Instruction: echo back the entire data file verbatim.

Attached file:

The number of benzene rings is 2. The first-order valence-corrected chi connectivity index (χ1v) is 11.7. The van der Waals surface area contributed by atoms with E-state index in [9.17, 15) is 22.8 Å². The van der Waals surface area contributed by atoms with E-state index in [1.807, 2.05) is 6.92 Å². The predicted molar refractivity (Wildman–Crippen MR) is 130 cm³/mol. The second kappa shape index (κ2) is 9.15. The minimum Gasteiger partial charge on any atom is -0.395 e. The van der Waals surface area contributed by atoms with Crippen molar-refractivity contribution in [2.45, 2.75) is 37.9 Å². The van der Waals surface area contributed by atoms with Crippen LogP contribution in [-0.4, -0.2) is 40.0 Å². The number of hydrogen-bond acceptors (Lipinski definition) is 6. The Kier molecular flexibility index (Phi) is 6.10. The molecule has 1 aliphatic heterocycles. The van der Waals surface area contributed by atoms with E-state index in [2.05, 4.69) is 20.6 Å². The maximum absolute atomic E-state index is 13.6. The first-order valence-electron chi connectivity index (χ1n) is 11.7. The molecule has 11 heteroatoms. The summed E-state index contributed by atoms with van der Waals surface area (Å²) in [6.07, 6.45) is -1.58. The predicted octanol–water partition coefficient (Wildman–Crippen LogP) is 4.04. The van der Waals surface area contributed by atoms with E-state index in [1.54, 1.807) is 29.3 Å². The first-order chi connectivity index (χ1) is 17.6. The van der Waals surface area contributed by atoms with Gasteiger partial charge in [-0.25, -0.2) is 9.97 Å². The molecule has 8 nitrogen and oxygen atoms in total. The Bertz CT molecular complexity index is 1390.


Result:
The number of benzene rings is 2. The first-order valence-corrected chi connectivity index (χ1v) is 11.7. The van der Waals surface area contributed by atoms with E-state index in [9.17, 15) is 22.8 Å². The van der Waals surface area contributed by atoms with E-state index in [1.807, 2.05) is 6.92 Å². The predicted molar refractivity (Wildman–Crippen MR) is 130 cm³/mol. The second kappa shape index (κ2) is 9.15. The minimum Gasteiger partial charge on any atom is -0.395 e. The van der Waals surface area contributed by atoms with Crippen molar-refractivity contribution in [2.45, 2.75) is 37.9 Å². The van der Waals surface area contributed by atoms with Crippen LogP contribution in [-0.4, -0.2) is 40.0 Å². The number of hydrogen-bond acceptors (Lipinski definition) is 6. The Kier molecular flexibility index (Phi) is 6.10. The molecule has 1 aliphatic heterocycles. The van der Waals surface area contributed by atoms with E-state index in [2.05, 4.69) is 20.6 Å². The maximum absolute atomic E-state index is 13.6. The first-order valence-electron chi connectivity index (χ1n) is 11.7. The molecule has 11 heteroatoms. The summed E-state index contributed by atoms with van der Waals surface area (Å²) in [6.07, 6.45) is -1.58. The predicted octanol–water partition coefficient (Wildman–Crippen LogP) is 4.04. The van der Waals surface area contributed by atoms with E-state index in [1.54, 1.807) is 29.3 Å². The first-order chi connectivity index (χ1) is 17.6. The van der Waals surface area contributed by atoms with Gasteiger partial charge in [-0.25, -0.2) is 9.97 Å². The molecule has 8 nitrogen and oxygen atoms in total. The Bertz CT molecular complexity index is 1390.